A little conservative, at least on paper.

Well, in talking with another of my co-workers over the past couple of weeks, I’ve discovered something: I’m a conservative and he’s a liberal.

No, I don’t mean that in the political sense, but in the personal sense, in the idea of how we approach the world. In general and outside of politics, being a liberal or a conservative is basically a personality trait that relates to how you approach change. Liberals, in general, embrace change; conservatives, in general, resist it. Now, for many people just describing it that way will lead to them concluding that conversativism is bad or backward; after all, no one should resist change, should they? This is because our society tends towards that sort of liberal idea, just as it tends towards an extrovert idea. But that, of course, doesn’t actually mean that one is better than the other.

So, let’s use myself as an example. When I say that I resist change, I don’t mean that when change is required I resist it kicking and screaming all the way. No, what I mean is that I consider change, essentially, a necessary evil, and so as it is to me an “evil” I try to avoid it when I can. I don’t change things just for the sake of change, or to be different. If things are working the way they are, why change anything? If I have a nice routine that’s working, why change it? Sure, if I need to change I will, and the past year at work can pretty much attest to the fact that I handle change pretty well, but I see no need to seek out change. I change only when either I am required to change or when it’s clear that the change is better. Beyond that, it’s mostly business as usual, and I work better when I can get into a routine.

This, then, isn’t necessarily bad. You can see the risk that I’m avoiding with this, which is that I change something that is working into something that ends up not working, or doesn’t work as well. Since change always requires some sort of resource — time, money, etc — I avoid spending resources changing only to end up either having to spend more resources to change back or ending up in a worse situation and being unable to change it back. The potential downside is that I spend more resources doing it the old way instead of doing it the new way which would save me those resources.

There’s also a relation to “the new”. My co-worker, for example, says that he likes to change the route he drives every so often, just for a change and to see new things. I prefer to take the same route every day, and feel no need to change it just to see new things. The benefit to my approach is basically consistency; I always know where I’m going and about how long it will take to get there. The downside is that I might miss seeing new stores and might miss better ways, or alternate routes in case I ever need it. Neither is inherently better than the other.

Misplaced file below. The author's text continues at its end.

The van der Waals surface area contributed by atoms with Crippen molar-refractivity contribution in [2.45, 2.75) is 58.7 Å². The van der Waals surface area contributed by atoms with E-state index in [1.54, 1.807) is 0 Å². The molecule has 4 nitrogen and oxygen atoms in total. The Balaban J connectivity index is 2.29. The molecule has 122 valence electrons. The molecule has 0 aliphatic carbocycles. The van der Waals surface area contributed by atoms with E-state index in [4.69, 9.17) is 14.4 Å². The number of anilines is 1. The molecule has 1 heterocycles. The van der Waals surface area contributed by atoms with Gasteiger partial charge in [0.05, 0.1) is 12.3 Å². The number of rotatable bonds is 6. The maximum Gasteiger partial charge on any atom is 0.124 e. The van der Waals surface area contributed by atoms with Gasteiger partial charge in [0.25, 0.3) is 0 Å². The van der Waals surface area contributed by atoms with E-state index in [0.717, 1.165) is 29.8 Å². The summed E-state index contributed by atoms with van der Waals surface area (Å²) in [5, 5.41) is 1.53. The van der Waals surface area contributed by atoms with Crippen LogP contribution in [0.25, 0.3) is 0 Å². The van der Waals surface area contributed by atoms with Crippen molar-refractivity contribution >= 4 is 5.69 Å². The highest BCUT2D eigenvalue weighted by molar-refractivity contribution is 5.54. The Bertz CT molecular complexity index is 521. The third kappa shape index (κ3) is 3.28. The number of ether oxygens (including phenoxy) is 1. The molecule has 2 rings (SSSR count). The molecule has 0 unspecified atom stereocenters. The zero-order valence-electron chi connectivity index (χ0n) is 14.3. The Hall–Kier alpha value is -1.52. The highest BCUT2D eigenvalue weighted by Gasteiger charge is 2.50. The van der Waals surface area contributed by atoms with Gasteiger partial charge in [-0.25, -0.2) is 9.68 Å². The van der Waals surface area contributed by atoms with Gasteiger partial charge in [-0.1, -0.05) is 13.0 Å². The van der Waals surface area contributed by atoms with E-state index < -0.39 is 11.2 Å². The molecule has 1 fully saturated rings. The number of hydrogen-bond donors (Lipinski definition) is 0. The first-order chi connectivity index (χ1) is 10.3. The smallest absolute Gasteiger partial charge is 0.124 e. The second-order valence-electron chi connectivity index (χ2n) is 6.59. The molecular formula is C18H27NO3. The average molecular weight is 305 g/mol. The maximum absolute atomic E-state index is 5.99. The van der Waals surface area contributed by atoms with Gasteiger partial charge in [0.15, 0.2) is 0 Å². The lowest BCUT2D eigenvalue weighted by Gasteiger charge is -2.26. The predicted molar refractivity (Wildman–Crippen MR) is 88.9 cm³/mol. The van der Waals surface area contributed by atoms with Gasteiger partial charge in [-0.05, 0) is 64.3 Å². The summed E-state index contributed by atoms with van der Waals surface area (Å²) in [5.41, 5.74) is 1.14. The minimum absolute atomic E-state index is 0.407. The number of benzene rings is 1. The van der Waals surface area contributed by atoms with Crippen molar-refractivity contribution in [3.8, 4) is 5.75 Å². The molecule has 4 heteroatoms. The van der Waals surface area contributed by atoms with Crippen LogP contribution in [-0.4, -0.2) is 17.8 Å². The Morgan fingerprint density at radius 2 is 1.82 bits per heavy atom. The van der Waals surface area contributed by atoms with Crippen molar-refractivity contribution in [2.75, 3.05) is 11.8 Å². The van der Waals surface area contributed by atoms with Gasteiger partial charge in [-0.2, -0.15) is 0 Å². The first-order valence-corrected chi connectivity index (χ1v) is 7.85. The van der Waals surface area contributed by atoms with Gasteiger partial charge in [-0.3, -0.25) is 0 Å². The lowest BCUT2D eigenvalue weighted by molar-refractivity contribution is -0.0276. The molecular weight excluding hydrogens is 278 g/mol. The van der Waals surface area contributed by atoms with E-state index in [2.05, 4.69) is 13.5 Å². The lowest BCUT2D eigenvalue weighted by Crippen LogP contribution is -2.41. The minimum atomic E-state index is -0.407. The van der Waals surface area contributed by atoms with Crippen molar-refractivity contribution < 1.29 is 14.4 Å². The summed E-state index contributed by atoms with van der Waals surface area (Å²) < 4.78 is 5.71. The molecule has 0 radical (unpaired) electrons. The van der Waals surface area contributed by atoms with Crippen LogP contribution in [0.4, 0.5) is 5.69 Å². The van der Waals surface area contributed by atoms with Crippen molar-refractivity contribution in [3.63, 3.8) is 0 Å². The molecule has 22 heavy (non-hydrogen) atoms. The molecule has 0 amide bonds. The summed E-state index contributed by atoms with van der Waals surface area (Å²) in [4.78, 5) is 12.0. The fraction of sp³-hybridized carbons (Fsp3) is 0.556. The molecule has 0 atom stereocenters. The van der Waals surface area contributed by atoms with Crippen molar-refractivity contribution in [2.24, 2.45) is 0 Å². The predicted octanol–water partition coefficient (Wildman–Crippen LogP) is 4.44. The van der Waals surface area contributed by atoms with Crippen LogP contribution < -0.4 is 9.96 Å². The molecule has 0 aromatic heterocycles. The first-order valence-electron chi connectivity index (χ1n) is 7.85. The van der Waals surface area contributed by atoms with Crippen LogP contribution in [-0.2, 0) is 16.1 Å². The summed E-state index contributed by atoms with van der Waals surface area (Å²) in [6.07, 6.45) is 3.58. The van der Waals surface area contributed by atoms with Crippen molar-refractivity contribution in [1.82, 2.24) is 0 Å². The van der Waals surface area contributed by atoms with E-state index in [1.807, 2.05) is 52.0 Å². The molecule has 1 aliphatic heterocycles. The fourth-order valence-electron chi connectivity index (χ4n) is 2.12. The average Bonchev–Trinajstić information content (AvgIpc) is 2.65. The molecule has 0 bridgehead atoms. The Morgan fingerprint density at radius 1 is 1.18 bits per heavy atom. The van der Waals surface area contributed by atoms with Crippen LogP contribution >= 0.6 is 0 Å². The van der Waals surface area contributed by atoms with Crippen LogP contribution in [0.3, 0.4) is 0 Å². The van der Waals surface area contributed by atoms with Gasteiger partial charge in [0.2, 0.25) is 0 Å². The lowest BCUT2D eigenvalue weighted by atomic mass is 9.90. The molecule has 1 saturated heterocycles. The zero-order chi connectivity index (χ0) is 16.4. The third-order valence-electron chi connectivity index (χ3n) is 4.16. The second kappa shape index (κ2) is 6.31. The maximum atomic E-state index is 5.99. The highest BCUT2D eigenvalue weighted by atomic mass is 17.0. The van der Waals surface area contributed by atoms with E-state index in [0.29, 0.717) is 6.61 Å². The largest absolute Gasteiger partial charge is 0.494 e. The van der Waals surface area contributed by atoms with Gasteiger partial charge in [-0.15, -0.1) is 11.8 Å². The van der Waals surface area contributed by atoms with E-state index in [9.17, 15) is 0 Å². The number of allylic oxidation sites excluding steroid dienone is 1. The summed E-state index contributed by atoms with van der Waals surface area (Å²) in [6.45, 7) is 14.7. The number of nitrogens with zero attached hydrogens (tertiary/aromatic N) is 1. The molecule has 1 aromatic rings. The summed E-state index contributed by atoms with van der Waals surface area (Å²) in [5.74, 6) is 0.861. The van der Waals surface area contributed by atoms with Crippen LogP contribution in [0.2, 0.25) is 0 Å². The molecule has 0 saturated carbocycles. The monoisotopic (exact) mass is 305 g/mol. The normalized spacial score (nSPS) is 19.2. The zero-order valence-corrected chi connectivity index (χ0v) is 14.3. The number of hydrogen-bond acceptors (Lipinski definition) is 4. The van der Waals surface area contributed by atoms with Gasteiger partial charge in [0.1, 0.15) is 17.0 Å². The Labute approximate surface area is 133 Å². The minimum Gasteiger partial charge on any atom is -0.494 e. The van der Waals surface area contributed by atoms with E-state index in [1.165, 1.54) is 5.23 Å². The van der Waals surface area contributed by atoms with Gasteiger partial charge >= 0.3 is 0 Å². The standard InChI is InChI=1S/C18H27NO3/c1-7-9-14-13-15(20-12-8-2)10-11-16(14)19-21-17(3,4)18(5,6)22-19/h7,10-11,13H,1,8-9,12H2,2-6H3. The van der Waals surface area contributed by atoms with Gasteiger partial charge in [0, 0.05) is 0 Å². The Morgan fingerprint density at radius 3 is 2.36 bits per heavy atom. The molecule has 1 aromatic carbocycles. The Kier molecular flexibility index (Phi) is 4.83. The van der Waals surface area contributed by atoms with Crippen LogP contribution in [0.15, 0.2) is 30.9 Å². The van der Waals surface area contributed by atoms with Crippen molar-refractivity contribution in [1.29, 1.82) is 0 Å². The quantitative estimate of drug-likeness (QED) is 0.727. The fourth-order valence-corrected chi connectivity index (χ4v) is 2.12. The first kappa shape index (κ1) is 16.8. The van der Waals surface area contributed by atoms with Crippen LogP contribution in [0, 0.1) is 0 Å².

So, then, it comes down to what you want. I am conservative in personality because I don’t like change for the sake of change, and my co-worker is liberal in personality because he does like change for the sake of change. Now, this doesn’t mean that I never try something different just to see how it works out or that my co-worker never settles into comfortable routines. Ultimately, for any classification there are vanishingly few that live at the extremes. But, for the most part, the classification is determined by where the tie goes. For me, it goes to not changing. For my co-worker, it seems to go to changing. There’s nothing wrong with either view; it’s just a difference.

And this is an important difference that gets lost in the political wrangling over the terms. So the next time someone is “resisting” change, remember that they might — and likely are — just wondering if it really will be better than the alternative, and argue accordingly.

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3 Responses to “A little conservative, at least on paper.”

  1. Héctor Muñoz Says:

    If society became dominantly liberal I don’t think liberals would like to change back to convervative approaches just for the sake of change.

    I think liberals are change adept for the fact that they are a minority and most of their expectations don’t get done.

  2. verbosestoic Says:

    I think you’re confusing the personal and the political. I was talking about personality, not political view/assignment, so by that logic to say that they’d change back to “conservative approaches” makes no sense; in this case, a “conservative approach” is to change only when necessary and when you know it’ll be an improvement.

    I also did point out that even those who are liberal in their personalities won’t just change willy-nilly. They won’t change to something that they think is worse just to change. Again, few are ever at the extremes. But personal liberals will seek out change and see change as being beneficial in and of itself, while personal conservatives will see change generally only as a necessary evil, and never good in and of itself.

  3. Héctor Muñoz Says:

    Your’e right. I’m not a very good reader.

    Change is costly, some changes that are commonly viewed as positive to society are costly to make and result impractical. Change is better for society as a whole when done gradually. Extreme changes like revolutions often do more damage than benefits.

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